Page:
Washington (Aug. 13, 2004) -- The stock market seems to have been generous to many 401(k) plan participants in 2003 -- the average ongoing 401(k) account grew by 29.1 percent last year, the Employee Benefit Research Institute and the Investment Company Institute reported.
The average account balance for those who have maintained accounts at least since 1999 was $76,809 at the end of 2003, up 17.1 percent from the 1999 figure of $65,572 for an annual increase of about 4 percent, according to the EBRI/ICI 401(k) database, which tracks the behavior of about 15 million active 401(k) participants holding $776 billion in assets as of Dec. 31, 2003.
The EBRI and the ICI said that workers in their 20s saw their average account balance jump 138.7 percent between the end of 1999 and the end of 2003, largely because new contributions overwhelmed market activity. In contrast, the average account balance for workers in their 60s with 30 years of tenure declined 15.5 percent because market performance and withdrawals swamped new contributions.
About two-thirds of 401(k) account assets were invested in stocks at year-end 2003, according to the report. At year-end, 45 percent of participants' assets were invested in equity funds (which include mutual funds and other pooled investments), 16 percent in company stock, 9 percent in balanced funds, 10 percent in bond funds, 13 percent in guaranteed investment contracts and other stable value funds, and 5 percent in money funds.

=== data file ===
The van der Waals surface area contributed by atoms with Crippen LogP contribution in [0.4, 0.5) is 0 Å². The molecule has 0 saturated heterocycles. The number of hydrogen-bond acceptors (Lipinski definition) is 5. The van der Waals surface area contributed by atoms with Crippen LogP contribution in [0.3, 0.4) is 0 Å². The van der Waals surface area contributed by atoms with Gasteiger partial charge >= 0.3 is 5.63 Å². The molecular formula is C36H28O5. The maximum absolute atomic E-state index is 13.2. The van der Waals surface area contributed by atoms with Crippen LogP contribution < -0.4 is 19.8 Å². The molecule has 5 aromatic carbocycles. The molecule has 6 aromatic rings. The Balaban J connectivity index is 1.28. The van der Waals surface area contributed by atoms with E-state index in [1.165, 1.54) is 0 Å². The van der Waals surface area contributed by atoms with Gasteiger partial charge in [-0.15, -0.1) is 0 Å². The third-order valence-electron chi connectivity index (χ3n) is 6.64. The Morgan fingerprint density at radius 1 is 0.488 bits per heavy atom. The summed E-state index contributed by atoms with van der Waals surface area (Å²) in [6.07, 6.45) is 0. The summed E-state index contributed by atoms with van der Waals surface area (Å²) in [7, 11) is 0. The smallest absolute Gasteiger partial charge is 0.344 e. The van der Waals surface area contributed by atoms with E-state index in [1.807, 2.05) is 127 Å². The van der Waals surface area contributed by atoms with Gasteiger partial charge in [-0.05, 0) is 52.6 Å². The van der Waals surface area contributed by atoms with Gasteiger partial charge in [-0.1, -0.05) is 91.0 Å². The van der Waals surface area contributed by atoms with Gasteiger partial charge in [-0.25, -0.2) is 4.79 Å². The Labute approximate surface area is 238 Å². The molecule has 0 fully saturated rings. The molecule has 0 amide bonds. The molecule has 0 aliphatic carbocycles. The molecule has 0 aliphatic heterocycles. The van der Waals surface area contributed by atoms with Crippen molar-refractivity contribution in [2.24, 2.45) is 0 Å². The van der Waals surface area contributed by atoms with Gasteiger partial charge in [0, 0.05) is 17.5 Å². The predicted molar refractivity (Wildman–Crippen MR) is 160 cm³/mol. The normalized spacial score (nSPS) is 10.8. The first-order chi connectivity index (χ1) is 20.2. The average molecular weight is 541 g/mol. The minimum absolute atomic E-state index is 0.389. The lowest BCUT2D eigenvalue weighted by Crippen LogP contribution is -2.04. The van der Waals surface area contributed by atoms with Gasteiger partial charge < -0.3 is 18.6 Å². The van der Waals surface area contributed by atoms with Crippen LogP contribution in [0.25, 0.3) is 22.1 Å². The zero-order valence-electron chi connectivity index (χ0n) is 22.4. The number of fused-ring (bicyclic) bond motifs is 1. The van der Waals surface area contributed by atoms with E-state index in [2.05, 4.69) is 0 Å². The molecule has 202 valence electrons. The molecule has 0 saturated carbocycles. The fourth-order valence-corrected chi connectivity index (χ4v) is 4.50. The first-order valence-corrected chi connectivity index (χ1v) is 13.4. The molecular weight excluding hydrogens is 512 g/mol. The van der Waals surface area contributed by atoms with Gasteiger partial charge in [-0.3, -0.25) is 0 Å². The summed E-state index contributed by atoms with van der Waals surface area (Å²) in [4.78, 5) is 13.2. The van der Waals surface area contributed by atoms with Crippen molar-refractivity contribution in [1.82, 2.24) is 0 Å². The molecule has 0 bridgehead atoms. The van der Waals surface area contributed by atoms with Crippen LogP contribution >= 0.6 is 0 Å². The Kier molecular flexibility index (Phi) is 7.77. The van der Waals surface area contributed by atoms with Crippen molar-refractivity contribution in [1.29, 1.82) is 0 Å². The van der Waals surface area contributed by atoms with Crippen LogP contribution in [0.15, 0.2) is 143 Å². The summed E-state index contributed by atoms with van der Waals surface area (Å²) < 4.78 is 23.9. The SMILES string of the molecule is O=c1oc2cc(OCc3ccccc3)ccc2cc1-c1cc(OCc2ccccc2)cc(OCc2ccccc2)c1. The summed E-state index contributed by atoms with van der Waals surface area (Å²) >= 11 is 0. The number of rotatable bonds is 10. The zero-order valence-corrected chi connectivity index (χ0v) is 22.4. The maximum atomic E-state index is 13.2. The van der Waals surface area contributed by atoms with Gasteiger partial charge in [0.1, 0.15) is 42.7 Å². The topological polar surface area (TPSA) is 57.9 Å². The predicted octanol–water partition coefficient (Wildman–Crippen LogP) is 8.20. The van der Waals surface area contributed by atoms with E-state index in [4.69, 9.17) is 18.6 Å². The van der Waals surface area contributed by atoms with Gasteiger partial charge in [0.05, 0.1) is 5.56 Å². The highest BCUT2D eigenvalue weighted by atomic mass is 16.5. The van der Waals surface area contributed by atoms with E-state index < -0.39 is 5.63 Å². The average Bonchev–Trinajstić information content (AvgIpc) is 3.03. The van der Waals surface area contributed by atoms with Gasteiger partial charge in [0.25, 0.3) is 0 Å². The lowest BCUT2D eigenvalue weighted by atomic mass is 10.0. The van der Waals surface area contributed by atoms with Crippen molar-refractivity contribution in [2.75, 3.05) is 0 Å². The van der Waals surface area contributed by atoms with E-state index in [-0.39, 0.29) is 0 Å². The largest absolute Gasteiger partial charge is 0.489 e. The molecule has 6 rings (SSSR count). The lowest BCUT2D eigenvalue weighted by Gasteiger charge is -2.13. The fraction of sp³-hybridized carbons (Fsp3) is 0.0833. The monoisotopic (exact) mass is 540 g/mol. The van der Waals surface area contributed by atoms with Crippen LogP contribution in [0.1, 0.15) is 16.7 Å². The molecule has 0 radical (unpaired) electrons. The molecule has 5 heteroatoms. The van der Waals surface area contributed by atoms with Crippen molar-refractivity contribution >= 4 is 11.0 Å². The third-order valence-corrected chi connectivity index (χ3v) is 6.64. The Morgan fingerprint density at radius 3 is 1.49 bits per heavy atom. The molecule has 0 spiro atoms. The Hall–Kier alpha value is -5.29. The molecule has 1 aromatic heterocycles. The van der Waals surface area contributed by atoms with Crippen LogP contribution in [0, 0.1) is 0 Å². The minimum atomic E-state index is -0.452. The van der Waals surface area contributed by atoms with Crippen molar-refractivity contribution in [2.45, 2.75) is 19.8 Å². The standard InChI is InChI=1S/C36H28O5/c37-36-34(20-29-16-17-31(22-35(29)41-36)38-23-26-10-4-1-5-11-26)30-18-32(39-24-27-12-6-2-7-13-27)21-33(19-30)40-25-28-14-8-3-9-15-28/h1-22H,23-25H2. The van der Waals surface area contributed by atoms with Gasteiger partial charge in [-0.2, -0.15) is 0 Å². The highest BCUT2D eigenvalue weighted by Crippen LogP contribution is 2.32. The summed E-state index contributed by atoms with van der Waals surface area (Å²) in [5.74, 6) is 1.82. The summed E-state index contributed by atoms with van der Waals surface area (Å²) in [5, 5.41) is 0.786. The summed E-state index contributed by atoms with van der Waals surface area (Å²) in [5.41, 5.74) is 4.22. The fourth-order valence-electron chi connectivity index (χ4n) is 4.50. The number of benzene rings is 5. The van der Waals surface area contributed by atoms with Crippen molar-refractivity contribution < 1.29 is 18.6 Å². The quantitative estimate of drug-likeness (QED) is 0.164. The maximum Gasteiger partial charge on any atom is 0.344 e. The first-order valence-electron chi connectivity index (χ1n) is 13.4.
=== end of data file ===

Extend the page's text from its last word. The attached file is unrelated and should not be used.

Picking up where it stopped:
The report, published in the August EBRI Issue Brief and ICI Perspective, was written by Sarah Holden, ICI senior economist, and Temple University’s Jack VanDerhei, research director of the EBRI Fellows program.
Beyond the market-driven changes, the EBRI and the ICI said that 401(k) plan participants didn't make any significant asset reallocations. Participants' allocations to company stock remained in line with previous years. And, similar to previous years, about 18 percent of eligible participants had loans outstanding at year-end 2003, with an average loan size of about 13 percent of the account balance (net of the unpaid loan balance).
-- WebCPA staff
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